Venezuelan President Nicolas Maduro speaking during a press conference at the Miraflores Presidential Palace in Caracas, Venezuela, March 11, 2019.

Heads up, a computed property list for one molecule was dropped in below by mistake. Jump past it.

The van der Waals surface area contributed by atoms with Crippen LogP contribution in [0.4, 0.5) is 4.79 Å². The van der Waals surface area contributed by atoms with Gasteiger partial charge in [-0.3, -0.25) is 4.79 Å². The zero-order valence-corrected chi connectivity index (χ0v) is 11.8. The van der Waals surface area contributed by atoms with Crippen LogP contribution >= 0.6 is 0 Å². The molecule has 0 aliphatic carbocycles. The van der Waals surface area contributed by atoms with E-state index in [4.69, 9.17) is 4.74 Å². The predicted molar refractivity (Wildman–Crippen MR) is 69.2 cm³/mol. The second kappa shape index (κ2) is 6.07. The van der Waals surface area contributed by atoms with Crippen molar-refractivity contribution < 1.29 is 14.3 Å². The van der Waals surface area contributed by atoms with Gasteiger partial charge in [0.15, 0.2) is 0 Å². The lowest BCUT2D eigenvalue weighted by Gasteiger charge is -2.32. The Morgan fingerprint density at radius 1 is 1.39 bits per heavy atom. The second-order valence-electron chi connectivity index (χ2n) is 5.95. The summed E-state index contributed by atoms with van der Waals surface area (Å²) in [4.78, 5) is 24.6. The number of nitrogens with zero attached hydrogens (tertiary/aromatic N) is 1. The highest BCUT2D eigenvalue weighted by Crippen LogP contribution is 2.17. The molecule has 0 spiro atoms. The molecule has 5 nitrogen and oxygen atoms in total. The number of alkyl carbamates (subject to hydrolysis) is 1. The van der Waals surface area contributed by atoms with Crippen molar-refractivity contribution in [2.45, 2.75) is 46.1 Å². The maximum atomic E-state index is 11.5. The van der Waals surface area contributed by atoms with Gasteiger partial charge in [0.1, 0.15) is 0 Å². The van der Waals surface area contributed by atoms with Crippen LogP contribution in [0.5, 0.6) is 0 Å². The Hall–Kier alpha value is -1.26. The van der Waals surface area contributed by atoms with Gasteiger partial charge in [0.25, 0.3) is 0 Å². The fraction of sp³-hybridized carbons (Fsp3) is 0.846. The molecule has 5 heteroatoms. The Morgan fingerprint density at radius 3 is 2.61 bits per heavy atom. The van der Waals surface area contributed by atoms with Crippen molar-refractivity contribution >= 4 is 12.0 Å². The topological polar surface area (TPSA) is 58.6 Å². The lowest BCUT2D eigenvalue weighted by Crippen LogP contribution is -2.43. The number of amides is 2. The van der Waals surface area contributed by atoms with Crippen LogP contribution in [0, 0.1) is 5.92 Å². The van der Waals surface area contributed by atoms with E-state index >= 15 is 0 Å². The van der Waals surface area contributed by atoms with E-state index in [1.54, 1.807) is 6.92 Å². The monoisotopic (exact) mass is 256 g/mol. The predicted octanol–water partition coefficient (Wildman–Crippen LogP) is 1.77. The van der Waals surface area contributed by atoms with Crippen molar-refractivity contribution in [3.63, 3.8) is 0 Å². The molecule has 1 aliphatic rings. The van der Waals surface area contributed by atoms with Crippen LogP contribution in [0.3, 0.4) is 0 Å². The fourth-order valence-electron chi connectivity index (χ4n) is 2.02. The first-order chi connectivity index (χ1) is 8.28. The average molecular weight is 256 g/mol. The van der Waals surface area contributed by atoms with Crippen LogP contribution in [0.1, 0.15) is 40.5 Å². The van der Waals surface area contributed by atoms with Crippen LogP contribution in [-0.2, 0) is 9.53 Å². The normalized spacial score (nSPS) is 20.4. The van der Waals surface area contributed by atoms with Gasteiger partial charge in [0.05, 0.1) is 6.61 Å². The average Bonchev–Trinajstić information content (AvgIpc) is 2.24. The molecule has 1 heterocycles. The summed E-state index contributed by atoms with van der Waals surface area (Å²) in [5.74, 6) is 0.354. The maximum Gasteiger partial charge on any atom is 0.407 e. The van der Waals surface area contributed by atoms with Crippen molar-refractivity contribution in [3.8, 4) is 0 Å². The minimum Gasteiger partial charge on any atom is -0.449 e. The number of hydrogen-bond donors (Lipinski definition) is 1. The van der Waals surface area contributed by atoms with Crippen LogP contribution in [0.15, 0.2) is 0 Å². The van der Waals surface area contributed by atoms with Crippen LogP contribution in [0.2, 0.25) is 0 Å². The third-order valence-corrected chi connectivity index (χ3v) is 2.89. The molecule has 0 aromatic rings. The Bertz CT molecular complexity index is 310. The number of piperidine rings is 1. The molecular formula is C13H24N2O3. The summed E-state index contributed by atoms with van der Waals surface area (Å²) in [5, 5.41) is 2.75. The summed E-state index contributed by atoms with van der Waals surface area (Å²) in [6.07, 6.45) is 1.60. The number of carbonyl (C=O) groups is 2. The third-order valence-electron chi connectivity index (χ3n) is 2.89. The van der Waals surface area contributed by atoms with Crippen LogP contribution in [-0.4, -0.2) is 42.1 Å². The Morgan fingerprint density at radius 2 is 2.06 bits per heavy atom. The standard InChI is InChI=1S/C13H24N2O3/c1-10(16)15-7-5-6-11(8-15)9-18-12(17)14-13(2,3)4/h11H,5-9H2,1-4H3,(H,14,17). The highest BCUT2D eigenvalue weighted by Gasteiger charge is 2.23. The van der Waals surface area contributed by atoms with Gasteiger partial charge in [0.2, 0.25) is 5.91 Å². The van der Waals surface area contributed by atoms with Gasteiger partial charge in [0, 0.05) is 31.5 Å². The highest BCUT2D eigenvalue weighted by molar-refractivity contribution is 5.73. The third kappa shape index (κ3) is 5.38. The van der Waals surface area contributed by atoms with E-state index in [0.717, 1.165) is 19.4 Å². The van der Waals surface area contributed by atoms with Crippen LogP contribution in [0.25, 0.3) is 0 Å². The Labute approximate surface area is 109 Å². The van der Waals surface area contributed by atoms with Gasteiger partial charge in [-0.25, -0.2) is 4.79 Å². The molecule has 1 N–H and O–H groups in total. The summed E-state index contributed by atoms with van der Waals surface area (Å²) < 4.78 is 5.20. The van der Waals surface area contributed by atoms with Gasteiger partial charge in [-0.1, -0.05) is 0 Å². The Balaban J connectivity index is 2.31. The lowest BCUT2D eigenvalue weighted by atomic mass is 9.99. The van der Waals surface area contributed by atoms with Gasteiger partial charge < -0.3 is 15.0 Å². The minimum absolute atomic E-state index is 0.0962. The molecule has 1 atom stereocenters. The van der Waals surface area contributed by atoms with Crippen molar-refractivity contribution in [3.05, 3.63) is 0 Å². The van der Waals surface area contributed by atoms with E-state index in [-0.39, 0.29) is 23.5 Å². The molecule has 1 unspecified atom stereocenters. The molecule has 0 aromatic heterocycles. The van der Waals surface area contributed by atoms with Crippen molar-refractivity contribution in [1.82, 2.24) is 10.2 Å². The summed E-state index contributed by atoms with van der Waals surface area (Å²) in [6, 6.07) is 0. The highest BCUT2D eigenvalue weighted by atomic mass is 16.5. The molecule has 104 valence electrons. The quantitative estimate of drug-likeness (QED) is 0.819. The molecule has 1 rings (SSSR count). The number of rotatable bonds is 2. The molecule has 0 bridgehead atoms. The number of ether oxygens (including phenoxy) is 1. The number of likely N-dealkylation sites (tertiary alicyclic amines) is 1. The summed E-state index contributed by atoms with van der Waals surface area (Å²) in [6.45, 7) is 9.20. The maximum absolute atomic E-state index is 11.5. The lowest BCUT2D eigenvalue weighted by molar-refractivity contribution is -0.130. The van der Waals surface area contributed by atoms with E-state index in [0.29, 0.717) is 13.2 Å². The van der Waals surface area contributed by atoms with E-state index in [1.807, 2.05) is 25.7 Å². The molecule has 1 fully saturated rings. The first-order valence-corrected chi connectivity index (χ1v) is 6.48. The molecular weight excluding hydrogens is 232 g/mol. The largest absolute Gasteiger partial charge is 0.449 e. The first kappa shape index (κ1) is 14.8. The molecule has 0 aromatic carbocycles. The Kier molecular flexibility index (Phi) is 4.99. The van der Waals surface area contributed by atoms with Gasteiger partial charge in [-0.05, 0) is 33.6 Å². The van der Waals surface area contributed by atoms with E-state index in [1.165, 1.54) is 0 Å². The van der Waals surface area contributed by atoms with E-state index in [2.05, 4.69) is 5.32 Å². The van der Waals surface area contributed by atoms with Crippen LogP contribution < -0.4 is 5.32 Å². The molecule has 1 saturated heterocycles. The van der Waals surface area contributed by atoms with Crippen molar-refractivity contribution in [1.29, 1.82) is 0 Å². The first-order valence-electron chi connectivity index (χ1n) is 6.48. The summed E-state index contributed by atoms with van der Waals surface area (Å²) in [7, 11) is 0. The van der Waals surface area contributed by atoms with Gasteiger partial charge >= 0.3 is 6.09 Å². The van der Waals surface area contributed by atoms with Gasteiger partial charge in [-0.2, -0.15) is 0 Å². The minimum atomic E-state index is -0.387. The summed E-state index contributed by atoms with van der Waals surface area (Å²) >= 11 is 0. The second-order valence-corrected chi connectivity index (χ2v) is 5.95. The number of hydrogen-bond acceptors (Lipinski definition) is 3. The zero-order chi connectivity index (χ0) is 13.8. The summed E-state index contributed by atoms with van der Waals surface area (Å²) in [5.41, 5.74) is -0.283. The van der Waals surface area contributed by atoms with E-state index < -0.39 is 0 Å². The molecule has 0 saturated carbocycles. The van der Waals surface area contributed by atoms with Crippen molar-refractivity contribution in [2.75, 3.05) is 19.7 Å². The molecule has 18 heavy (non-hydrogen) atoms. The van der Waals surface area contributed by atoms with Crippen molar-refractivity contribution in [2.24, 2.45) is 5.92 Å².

ROME — High-level U.S.-Russian talks on how to defuse Venezuela's crisis ended on Tuesday with the two sides still at odds over the legitimacy of President Nicolas Maduro. Russia has said Maduro remains the country's only legitimate leader whereas the United States and many other Western countries back Juan Guaido, head of the opposition-controlled National Assembly who invoked a constitutional provision in January to assume an interim presidency. "No, we did not come to a meeting of minds, but I think the talks were positive in the sense that both sides emerged with a better understanding of the other's views," U.S. special representative Elliot Abrams told reporters. The Russian side also said the two sides now understood their respective standpoints better after the two-hour talks in Rome but Moscow's delegation chief, Deputy Foreign Minister Sergei Ryabkov was blunter. "Perhaps we failed to narrow positions on this situation...," Russian state news agency TASS quoted Ryabkov as saying. "We assume that Washington treats our priorities seriously, our approach and warnings." Ryabkov was quoted by Russia's RIA news agency as saying the talks were difficult but frank and that Moscow had warned Washington not to intervene militarily in Venezuela. Abrams said "who gets the title of president" in Venezuela was still a point of contention. He called Tuesday's talks useful, substantive and serious and said both sides agreed "on the depth of the crisis." Ryabkov said Russia was increasingly concerned by U.S. sanctions on the Latin American country. Hours earlier, the United States imposed sanctions against Venezuela's state-run gold mining company Minerven and its president, Adrian Perdomo. U.S. President Donald Trump has said all options are on the table for Venezuela, a position Abrams said the Russian side brought up at Tuesday's meeting. High-ranking military officers are seen as crucial to keeping Maduro in power in the face of a hyperinflationary economic meltdown that has spread hunger and preventable disease and led to an exodus of some 3 million people since 2015. Maduro's government, which retains the backing of Russia and China, drew widespread international condemnation after he was re-elected last year in a vote widely regarded as fraudulent. Abrams cited recent estimates that over the next few months Venezuela's vital oil exports would fall below a million barrels a day and that the country's oil exports were declining by about 50,000 barrels a month. "This a catastrophe for Venezuela," Abrams said.
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